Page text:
GOP says intelligence right, narrative wrong on Libya

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Mrs. Feinstein said her staff has been instructed to get to the bottom of the matter and determine who is responsible.

“We are going to find out who made changes in the original statement. Until we do, I really think it’s unwarranted to make accusations,” she said.

Republicans have said they think administration officials changed the narrative because it ran counter to a major theme in President Obama’s re-election campaign: that al Qaeda had been decimated.

Mr. Lieberman, who caucuses with Democrats, told “Fox News Sunday” that he does not see what the fuss is about.

“As I look at what we now know the intelligence community was saying that week, and I look at Ambassador Rice’s statements on television on the following Sunday morning, I don’t find anything inconsistent between those two,” he said.

Mrs. Rice, as the official who stuck longest and most vociferously to the talking points, has endured the brunt of Republican criticism, setting the stage for a potential confirmation battle in the Senate.

Mr. Obama reportedly is considering nominating Mrs. Rice to replace Secretary of State Hillary Rodham Clinton, who has said she wants to leave the administration and politics.

“The story [Mrs. Rice] told reinforced a political narrative helpful to the president,” said Sen. Lindsey Graham, South Carolina Republican.

“[Mrs. Rice] is the most politically compliant person they could find. I don’t know what she knew, but I know the story she told was misleading,” said Mr. Graham, who is a member of the Senate intelligence and Armed Services committees.

Confusion and terminology

On Friday, Rep. Peter T. King, chairman of the House Homeland Security Committee, said that former CIA Director David H. Petraeus told lawmakers in a closed-door session that the Sept. 11 assault on the consulate “was a terrorist attack and there were terrorists involved from the start.”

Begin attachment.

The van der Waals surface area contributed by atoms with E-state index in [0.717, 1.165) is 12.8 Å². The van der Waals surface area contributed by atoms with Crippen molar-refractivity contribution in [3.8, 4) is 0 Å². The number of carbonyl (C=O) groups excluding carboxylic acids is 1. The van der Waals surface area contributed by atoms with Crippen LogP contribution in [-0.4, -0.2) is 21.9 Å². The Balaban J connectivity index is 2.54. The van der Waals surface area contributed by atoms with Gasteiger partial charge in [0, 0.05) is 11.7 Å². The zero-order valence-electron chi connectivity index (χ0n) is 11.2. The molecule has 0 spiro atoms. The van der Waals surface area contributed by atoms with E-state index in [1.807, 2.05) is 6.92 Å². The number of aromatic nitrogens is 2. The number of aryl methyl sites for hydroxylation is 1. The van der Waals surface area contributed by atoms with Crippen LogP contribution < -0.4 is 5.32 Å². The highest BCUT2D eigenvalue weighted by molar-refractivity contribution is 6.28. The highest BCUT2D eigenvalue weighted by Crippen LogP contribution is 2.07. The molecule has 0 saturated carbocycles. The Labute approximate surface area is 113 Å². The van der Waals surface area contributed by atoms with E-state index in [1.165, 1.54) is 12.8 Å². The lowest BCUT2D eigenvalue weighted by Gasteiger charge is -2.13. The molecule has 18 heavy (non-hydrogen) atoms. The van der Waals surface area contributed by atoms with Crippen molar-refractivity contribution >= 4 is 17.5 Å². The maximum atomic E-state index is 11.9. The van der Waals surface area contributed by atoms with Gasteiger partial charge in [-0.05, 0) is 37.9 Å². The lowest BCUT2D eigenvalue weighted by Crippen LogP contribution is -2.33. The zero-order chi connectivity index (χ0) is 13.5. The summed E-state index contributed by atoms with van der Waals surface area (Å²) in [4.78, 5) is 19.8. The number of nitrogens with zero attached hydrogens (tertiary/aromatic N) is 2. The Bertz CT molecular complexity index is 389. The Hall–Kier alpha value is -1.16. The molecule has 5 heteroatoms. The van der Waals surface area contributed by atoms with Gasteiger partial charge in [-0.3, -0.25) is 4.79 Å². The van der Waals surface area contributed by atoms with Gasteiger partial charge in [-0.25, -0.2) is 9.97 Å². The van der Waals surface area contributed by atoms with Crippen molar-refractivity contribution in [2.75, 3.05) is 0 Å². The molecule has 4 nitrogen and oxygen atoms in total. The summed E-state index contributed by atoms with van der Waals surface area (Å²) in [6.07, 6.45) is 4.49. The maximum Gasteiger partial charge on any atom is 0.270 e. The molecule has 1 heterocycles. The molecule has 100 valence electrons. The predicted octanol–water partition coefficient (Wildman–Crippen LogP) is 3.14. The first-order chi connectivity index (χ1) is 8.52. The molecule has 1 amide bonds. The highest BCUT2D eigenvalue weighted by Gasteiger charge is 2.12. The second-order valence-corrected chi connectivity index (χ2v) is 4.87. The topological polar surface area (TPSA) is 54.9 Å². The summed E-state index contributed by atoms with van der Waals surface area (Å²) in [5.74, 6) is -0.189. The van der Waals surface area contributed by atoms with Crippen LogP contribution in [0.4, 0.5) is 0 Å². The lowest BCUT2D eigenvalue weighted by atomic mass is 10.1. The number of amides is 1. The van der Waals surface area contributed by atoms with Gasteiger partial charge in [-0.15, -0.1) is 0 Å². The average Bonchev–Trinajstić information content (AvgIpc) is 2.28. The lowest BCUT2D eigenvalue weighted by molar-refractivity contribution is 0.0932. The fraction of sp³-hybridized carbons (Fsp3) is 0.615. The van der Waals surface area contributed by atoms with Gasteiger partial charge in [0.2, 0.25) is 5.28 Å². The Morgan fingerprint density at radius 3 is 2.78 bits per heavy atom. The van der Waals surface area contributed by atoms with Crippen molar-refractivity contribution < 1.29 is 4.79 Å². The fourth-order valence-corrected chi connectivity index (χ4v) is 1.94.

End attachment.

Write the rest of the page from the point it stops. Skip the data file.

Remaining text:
Mr. Petraeus visited Libya last month to interview survivors of the attack before resigning as CIA director this month.

Mr. King, New York Republican, noted that Mr. Petraeus’ testimony Friday differed from a classified briefing he gave lawmakers Sept. 14, three days after the attack, in which he linked it to protests earlier that day in Cairo against an American-made video denigrating Islam’s Prophet Muhammad.

“The clear impression we were given [in the Sept. 14 briefing] was that the overwhelming amount of evidence was that it arose out of a spontaneous demonstration and it was not a terrorist attack,” Mr. King said, adding that Mr. Petraeus’ use of the word “spontaneous” was “minimized” in his account Friday.

“He had told us that this was a terrorist attack and there were terrorists involved from the start,” Mr. King said.

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About the Author
Shaun Waterman

Shaun Waterman

Shaun Waterman is an award-winning reporter for The Washington Times, covering foreign affairs, defense and cybersecurity. He was a senior editor and correspondent for United Press International for nearly a decade, and has covered the Department of Homeland Security since 2003. His reporting on the Sept. 11 Commission and the tortuous process by which some of its recommendations finally became ...

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